6008 W. Irving Park Road,
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Patio Theater (Official)
Architects: Rudolph G. Wolff
Functions: Live Performances, Movies (Classic), Movies (Revival)
Styles: Atmospheric, Spanish Colonial
News About This Theater
- Nov 10, 2013 — Northwest Chicago Film Society is moving again
- Sep 11, 2013 — Chicago movie palaces today
- Mar 2, 2013 — Patio Theater and Chicago Cinema Society announce partnership
- Jun 4, 2012 — Patio starts Kickstarter campaign
- Mar 2, 2011 — The Return of Chicago's Patio Theater
- Sep 14, 2007 — Preserving Palaces Film Festival Sept. 14-15
- Sep 20, 2004 — Preservation Group Lists Five Chicago Movie Houses On Endanged List
Opened on January 29, 1927, Patio Theatre was one of just a few classic moderately-sized single-screen neighborhood movie houses in Chicago not to have been carved up into multiple screens.
The Patio Theatre is located at the corner of W. Irving Park Road and N. Austin Avenue in Chicago’s Portage Park neighborhood.
The Patio Theatre auditorium has a great Atmospheric style effect with twinkling “stars” and drifting “clouds” in a night “sky”. The theatre remained unused since it closed in 2001, but work began on restoration in the summer of 2010, and the Patio Theatre reopened on June 3, 2011. After another period of closure and the building being sold, a new operator took over and it reopened May 7, 2016 with a screening of “Jaws”.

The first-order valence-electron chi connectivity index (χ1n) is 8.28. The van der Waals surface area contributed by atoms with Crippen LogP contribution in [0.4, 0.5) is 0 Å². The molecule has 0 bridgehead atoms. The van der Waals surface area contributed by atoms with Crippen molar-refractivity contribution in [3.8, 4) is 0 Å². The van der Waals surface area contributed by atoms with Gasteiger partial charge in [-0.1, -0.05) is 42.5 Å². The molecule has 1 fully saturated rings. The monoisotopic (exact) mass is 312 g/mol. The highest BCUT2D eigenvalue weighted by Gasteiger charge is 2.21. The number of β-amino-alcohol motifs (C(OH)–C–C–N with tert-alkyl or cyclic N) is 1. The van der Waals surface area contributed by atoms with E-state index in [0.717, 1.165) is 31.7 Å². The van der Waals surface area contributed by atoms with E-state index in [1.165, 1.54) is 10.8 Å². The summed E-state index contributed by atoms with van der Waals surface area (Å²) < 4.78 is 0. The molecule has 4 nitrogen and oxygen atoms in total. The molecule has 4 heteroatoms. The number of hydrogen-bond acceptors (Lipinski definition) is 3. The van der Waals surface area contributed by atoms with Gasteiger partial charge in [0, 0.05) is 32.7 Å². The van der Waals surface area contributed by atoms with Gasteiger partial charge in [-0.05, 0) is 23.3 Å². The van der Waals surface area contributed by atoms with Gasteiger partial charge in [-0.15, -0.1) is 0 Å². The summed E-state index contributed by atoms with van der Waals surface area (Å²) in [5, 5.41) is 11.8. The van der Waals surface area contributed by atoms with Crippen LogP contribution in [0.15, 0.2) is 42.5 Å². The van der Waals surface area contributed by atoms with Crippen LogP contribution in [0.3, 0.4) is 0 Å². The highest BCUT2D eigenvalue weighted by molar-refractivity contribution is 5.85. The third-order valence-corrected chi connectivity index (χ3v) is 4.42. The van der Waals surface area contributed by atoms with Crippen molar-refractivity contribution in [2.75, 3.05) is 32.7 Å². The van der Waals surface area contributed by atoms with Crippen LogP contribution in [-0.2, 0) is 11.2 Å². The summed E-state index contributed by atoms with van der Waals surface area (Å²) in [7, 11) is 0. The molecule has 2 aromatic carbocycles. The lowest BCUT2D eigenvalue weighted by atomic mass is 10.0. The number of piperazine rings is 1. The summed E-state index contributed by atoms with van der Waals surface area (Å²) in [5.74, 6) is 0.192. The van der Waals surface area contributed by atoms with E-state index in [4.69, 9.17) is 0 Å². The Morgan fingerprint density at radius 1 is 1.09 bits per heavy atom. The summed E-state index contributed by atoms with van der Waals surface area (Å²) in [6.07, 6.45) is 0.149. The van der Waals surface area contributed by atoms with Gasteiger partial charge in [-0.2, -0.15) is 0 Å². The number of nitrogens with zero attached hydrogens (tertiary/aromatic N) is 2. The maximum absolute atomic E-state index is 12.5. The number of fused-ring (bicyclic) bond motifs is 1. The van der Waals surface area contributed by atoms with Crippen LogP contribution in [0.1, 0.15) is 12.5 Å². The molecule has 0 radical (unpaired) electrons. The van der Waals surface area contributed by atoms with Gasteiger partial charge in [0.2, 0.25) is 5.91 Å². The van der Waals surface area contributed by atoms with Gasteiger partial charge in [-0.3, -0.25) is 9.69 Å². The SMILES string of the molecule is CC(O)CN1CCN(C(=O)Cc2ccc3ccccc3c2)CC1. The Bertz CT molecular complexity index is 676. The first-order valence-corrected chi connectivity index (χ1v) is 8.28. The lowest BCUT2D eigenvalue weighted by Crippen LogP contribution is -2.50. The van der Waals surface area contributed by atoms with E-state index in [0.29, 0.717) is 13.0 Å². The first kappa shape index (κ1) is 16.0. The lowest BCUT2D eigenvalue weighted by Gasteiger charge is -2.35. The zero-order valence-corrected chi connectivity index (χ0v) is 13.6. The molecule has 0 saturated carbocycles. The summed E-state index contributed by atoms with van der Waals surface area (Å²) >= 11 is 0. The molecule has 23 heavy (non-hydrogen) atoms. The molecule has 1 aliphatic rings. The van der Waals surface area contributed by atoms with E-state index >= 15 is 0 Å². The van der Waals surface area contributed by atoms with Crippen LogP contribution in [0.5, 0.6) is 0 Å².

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Recent comments (view all 267 comments)
14 hour movie marathon beginning Saturday.
Daily showings update.
Alexander “Alex” Kouvalis – born in 1934 in a regional unit of Arcadia, Peloponnese, Greece …died in Chicago on October 2, 2011 and was interred at Maryhill Catholic Cemetery & Mausoleum in Niles, Cook County, Illinois, USA —————————————— “I know a place where there are electric clouds overhead and twenty-five cent lightbulbs become stars with eyes I see, so it must be true, a dancer of light, a silver shadow who is the keeper of illusions, yours and mine … he dwells in a grand mosaic just west of Austin Boulevard.” … Filmmaker Louis Antonelli wrote that poem about Mr. Kouvalis, and made a 1994 short about his passion for Chicago’s Patio Theatre: “The Wizard of Austin Boulevard.” Alexander Kouvalis, who cared for the Patio Theatre as tenderly as a lover and guarded it as fiercely as Cerberus, was a hero to film buffs for not only keeping the jewelbox of a moviehouse running — but also for refusing to slice up its big screen for a multiplex. Mr. Kouvalis and his family burnished the 1927 Patio at Irving and Austin and re-opened it with a $5 admission, unusual work for a man who immigrated from Greece at age 18 in short pants in the middle of December with no English and went on to become a physicist with four college degrees.
Mr. Kouvalis, 77, died on Sunday, October 2, 2011 at Lutheran General Hospital after suffering a heart attack while driving.